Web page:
Folk Dance

Dance & Music Odissi Dance Chau Folk Dance Mahari Dance

Jatra

Jatra corresponds to folk theatre. It is the enactment of a play with a cast and comprises music, dance, acting, singing and dramatic conflict. Earlier, religious values were communicated to the masses through the powerful medium of Jatra. Today, the style of writing plays for jatras has undergone changes. Jatra plays now no longer limited to the mythological, historical or fantastical subjects include social themes to suit modern taste.

Jatra is performed on a simple stage with the spectators surrounding it on all sides.   The chorus  and the musicians take their position off stage. There no stage properties except a single seat meant to serve various functions, as a throne, a bed or a way-side bench.

The actors move in a very theatrical manner. They deliver their speeches in high-sounding .words and have to be loud enough to catch the attention of the spectators seated on all sides. Consequently they adopt an exaggerated style are heavily made up. Their costumes glitter, their swords flash and their words thunder to the accompaniment of the crashing cymbals. Sometimes the actors are able to depict subtle emotional moods like, love, sorrow, pathos, but the element of exaggeration is always present as they have to project themselves as larger than life figures.  Jatra becomes a great source of entertainment because of its tuneful traditional music with simple melodic lines, dance sequences, songs, action and humour. Taken as a whole, the jatra of Odisha has always remained essentially an institution of learning for the people in general

Pala

The Pala is a long musical narrative punctuated with explanations, rendered By a singer (gayaka) accompanied by a band of lour to five persons, one cymbals plays on a drum (mridanga) and the others playing musical instruments like cymbals.  The pala singer describes episodes from the Mahabharata, Ramayana or other Puranic Texts.  The musicians who accompany him join at appropriate moments in a chorus Or semblance of rudimentary dialogue. The tale is interspersed with loud music of drums and cymbals. The singer and his accompanists dance using very simple rythmic stepping as they sing.

The Pala singer begins by invoking the blessings of a deity, usually Sarala, the muse of poetry, and briefly states the theme of his song. As he continues his performance another singer asks him questions or requests him to elucidate a point. This  the  pala  singer  does  with  great elan: Generally,  the pala  songs  are Taken from the rich repertoire of Oriya poetry and literature with appropriate references To relevant Sanskrit poetry. The pala singer not only sings out the narrative song. But has to be highly innovative to establish rapport with his audience. He is dressed In glittering robes  and wears  an ornate headgear. He holds a  chamara (whisk)   in his hand,  which    he  wields  with   extreme  flourish,     now  as   a  weapon,   now  as    a fan, and now as a pen according to the needs of his song and waves it as a of divine blessing. Thus he has to combine drama, song and dance and as a narrator, detached from the main events of his dramatic song.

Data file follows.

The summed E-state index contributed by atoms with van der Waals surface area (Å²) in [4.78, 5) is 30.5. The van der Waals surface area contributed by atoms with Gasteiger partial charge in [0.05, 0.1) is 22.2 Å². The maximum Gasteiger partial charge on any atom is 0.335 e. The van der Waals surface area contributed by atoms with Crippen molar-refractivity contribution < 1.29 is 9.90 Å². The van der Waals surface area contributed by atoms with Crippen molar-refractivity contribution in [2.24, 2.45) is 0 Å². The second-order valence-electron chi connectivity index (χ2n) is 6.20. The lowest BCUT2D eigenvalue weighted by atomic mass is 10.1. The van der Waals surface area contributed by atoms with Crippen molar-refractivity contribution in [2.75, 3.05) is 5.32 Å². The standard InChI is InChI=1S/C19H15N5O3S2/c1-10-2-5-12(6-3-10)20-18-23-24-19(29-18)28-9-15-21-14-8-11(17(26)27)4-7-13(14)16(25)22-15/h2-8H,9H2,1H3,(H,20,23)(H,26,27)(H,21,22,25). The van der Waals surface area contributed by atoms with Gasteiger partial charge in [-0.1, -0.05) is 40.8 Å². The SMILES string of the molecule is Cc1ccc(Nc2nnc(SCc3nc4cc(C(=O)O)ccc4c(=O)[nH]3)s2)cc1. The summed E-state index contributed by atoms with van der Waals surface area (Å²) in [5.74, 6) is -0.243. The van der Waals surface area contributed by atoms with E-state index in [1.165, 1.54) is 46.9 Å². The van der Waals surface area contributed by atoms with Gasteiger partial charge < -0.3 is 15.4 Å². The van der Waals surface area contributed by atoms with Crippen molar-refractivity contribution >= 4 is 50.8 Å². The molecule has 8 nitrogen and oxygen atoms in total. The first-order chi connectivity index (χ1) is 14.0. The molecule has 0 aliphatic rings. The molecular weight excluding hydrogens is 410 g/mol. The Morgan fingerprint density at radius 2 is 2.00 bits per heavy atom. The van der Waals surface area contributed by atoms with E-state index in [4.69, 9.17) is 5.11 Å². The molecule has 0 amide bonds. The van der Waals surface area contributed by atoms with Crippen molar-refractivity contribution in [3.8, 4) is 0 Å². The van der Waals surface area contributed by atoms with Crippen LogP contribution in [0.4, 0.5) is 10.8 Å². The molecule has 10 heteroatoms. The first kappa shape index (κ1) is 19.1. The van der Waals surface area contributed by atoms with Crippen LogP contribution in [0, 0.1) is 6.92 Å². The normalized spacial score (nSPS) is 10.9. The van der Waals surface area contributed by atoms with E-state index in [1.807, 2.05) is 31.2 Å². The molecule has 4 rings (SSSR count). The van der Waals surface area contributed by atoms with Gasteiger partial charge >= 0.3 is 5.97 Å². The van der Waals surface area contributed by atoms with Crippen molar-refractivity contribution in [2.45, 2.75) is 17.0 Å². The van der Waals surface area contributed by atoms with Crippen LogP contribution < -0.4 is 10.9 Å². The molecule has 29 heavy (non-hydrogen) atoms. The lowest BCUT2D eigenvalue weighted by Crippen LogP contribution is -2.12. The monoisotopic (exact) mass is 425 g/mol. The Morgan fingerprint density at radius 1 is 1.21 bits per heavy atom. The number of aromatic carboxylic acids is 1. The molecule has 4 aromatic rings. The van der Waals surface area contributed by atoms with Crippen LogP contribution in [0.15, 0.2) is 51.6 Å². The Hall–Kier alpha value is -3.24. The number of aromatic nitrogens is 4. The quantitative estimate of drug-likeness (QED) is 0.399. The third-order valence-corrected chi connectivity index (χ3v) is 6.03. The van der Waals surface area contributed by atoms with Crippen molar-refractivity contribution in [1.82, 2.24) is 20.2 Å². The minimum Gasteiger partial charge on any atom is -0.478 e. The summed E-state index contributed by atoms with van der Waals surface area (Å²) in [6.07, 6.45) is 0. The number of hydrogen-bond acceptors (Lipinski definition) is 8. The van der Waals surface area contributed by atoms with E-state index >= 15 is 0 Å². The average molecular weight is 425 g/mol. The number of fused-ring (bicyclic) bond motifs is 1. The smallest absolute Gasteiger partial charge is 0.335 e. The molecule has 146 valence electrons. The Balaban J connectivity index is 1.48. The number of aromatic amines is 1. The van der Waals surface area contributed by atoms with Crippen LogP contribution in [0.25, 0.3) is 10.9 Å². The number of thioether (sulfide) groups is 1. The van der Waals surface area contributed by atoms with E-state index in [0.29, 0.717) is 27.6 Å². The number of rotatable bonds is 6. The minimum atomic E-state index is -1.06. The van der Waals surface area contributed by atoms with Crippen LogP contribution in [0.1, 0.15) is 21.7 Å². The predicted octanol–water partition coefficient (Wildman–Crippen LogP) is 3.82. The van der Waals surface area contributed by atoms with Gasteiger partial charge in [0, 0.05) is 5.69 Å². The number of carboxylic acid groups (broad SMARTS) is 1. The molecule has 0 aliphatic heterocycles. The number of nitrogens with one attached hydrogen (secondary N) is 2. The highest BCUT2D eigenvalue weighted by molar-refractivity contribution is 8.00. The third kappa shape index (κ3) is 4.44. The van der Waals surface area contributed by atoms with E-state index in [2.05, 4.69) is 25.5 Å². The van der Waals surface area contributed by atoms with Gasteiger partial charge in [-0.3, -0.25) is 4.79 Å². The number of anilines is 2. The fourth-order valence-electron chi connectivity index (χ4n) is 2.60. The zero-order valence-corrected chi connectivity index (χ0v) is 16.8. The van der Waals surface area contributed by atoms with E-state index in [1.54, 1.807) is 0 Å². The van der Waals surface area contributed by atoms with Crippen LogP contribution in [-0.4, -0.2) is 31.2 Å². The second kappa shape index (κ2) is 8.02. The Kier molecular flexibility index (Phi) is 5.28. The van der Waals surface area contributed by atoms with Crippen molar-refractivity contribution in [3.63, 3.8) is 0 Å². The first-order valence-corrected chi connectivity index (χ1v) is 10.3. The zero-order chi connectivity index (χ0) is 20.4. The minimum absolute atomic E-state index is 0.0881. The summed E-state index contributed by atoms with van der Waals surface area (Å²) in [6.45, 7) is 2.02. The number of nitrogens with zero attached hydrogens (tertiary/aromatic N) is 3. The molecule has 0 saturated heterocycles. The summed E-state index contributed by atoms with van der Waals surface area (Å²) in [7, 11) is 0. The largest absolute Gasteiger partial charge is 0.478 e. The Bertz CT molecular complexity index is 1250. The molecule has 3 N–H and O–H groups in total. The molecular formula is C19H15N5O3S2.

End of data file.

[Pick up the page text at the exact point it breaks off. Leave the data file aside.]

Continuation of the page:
Pala resembles a jatra but is not as elaborate. For instance, the Pala does a full-fledged cast nor does it have scene-wise divisions. The   Pala is end with lines, repeated again and again, propitiating a deity and giving romance an air of sanctity. The singer also uses prose now and then to lines of verse in order to make the narrative simpler. It is generally a show.

The Daskathia

The Daskathia is also a very interesting folk art form in Odisha. It is performed usually by two men, the singer and his assistant and is simpler than a Pala. The Daskathia singer gives an exposition of a narrative poem of mythological or religious intent. The performance owes its name to Daskathia (a musical instrument which is made of two small pieces of thick wood). The singers hold these instruments in their left hand with the index finger in between the pieces of wood. With his should he plays  upon  tile two ends  of this instrument  to  produce a   rhythmic sound. Like the Pala Singer he begins with an introduction in which he seeks the blessings of a deity. The entire narrative is interspersed with lines dedicated to the deity. The Daslrathia performance is of a shorter duration than the Pala. There dressed simply and appear as ascetics.

Thus the Jatra. Pala and Daskarhia represent important aspects of Odisha folk culture form an integral part of the lives of the rural folk. Today television s these programmes, thus making the city people conversant with these folk art forms.

Gotipua Dance

Gotipua is a fascinating folk dance of Puri Where boys below14 years clad in female dress dance to the tune at the music.The acrobatic poses attached to the dance enthralls the audience.This dance is becoming very popular.The Gotipua team of Raghurajpur has earned much reputation.

Naga and Medha dance

Here the dancer put a mask on his head and dance to the rhythm of the enchanting music.The medhas of Ravan,Trisira,Navasira etc and Naga dance one very popular in Puri town.during Rama Navami days this dance is enacted at the streets of Puri town for seven days.

Other Folk Dances

Other folk dances those are significant in Odisha are Ghoda Nacha, Bhalu Nacha , Mankada Nacha and Dhuduki Nacha.
 

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Last Updated on 09th Jan 2015